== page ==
By Chris Wallis
GREEN BAY, Wis. — A recent event meant to rally anti-CAFO forces may not have had the impact it sought.
The Socially Responsible Agricultural Project (SRAP) hosted the two-day gathering, which was to focus on “fighting back against the placement and expansion of Confined Animal Feeding Operations (CAFOs).”The gathering in Green Bay drew just 175 participants to the Saturday night keynote meal, many who were scheduled speakers or SRAP operatives. The reason for the measly turnout — the conference had anticipated three times as many participants — is unclear. The start of the NFL season may have been a factor. It’s possible, too, that the low attendance was a sign that the group’s increasingly extreme tactics are turning off activists who would rather find common ground with farmers.
What was intended as a way to draw publicity to the SRAP cause backfired in the media: A bus tour of northeast Wisconsin CAFOs, for instance, proved fruitless when even the organizers acknowledged on Twitter that one of their targeted farms was “clean in the front.” And SRAP social media credibility took a bruising when it chose to spotlight a man in a chicken mask and “feather shirt” rather than use the forum to highlight discussions about natural resource management.

Adding insult to injury: During the same weekend, local print and TV news stations highlighted two area CAFOs that had opened their doors to the U.S. Army in order to help educate American soldiers about sustainable farming so they could take that knowledge and help countries overseas during deployments.
Despite the media black eyes, SRAP organizers persevered.
Keynote speaker Lynn Henning, a regional SRAP representative from Michigan, shared how she monitors the water near the CAFOs by her home and how she believed their runoff contributed to the growth of blue-green algae in Lake Erie.
Henning, who received the 2010 Goldman Environmental Prize for North America in for her activities, said local pilots refused to take her up in their planes so she could shoot aerial photos of farms in the 2000s.
“They were worried they would be shot down,” Henning said.
A verification check with south central Michigan law enforcement agencies, however, shows no complaints or reported incidents of anti-aircraft fire directed at any planes over their airspace since 2000.
On Sunday afternoon, multiple workshops focused on a variety of topics, including organizing interest groups, manipulating the media to work for your organization, testing water and understanding nutrient management plans.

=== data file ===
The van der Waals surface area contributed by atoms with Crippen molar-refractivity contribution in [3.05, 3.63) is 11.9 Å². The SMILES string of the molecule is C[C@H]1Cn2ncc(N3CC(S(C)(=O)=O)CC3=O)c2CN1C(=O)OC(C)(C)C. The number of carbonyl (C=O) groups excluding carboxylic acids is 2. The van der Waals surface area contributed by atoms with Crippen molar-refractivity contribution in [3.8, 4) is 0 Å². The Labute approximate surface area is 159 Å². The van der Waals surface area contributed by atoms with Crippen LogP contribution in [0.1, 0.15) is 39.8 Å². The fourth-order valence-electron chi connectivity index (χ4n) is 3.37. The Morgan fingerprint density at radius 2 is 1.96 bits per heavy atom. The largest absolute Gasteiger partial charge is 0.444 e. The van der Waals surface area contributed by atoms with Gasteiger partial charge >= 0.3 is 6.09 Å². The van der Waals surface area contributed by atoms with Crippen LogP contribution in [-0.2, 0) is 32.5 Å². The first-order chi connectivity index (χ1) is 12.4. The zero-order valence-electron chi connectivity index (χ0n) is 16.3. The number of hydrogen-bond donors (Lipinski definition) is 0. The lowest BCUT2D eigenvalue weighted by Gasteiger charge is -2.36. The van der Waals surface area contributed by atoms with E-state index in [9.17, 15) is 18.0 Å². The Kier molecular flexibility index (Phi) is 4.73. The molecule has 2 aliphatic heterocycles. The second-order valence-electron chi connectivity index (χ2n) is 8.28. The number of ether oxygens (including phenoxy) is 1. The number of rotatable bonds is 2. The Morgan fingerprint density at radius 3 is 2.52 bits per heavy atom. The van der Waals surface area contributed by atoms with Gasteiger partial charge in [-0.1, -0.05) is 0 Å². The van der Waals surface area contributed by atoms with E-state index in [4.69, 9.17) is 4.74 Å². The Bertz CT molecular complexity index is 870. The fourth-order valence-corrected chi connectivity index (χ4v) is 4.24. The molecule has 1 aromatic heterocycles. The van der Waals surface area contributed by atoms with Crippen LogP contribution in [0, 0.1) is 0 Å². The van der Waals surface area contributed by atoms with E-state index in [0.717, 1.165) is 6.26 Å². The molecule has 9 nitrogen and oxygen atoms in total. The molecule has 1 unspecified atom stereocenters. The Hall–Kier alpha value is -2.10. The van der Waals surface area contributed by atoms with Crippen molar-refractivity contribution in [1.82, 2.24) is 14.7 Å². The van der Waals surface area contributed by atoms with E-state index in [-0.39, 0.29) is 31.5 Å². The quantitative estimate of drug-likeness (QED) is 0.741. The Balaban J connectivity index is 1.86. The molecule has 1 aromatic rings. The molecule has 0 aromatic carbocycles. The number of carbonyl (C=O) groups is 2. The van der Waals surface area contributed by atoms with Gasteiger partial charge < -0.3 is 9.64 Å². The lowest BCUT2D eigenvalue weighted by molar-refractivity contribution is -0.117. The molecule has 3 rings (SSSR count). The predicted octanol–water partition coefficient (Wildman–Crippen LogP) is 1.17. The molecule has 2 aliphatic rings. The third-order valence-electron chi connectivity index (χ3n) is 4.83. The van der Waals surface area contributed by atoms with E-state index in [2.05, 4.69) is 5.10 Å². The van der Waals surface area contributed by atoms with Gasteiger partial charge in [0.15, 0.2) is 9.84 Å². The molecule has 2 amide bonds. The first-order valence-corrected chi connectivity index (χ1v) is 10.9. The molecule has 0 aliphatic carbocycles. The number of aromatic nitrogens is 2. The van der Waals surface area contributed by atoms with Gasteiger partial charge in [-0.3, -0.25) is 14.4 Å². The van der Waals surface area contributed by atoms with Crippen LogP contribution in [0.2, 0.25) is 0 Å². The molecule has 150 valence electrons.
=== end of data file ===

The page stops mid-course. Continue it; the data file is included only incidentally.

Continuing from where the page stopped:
At a breakout session focused on creating an organization to fight back against CAFOs, about 10 people listened to Barbara Sha Cox, the founder of Indiana CAFOs Watch, discuss how her group operates.
“You need to have meetings with only people who are on your side. We don’t have quote – ‘public meetings’– unquote. We’ve had meetings where the CAFO reps are banging on the door to come in, but we tell them our group is having a private meeting,” she said.
Cox makes it clear to members and those interested in joining their cause they have to stick to the script — spelling out specifically what to say in letters to government officials and what not to say. For example, she said, a homeowner’s real concern may be property values, but all communications should hammer on “water quality.”
“We work with SRAP on a lot and they have some different ways to help stall the approval process so everything takes longer to get done,” Cox said. “SRAP is a great resource.”
Noting that some media organizations are less focused on journalism and more concerned about getting spoon-fed camera-ready messages, Maria Payan, executive director of Peach Bottom Concerned Citizens and a SRAP consultant, said citizens’ groups should come up with a catchy name, set up a Facebook page and develop colorful yard signs.
“If you have good signs, we’ve seen the media come to our events to just take film of our signs,” she said of her organization’s fight against CAFOs around the Chesapeake Bay.



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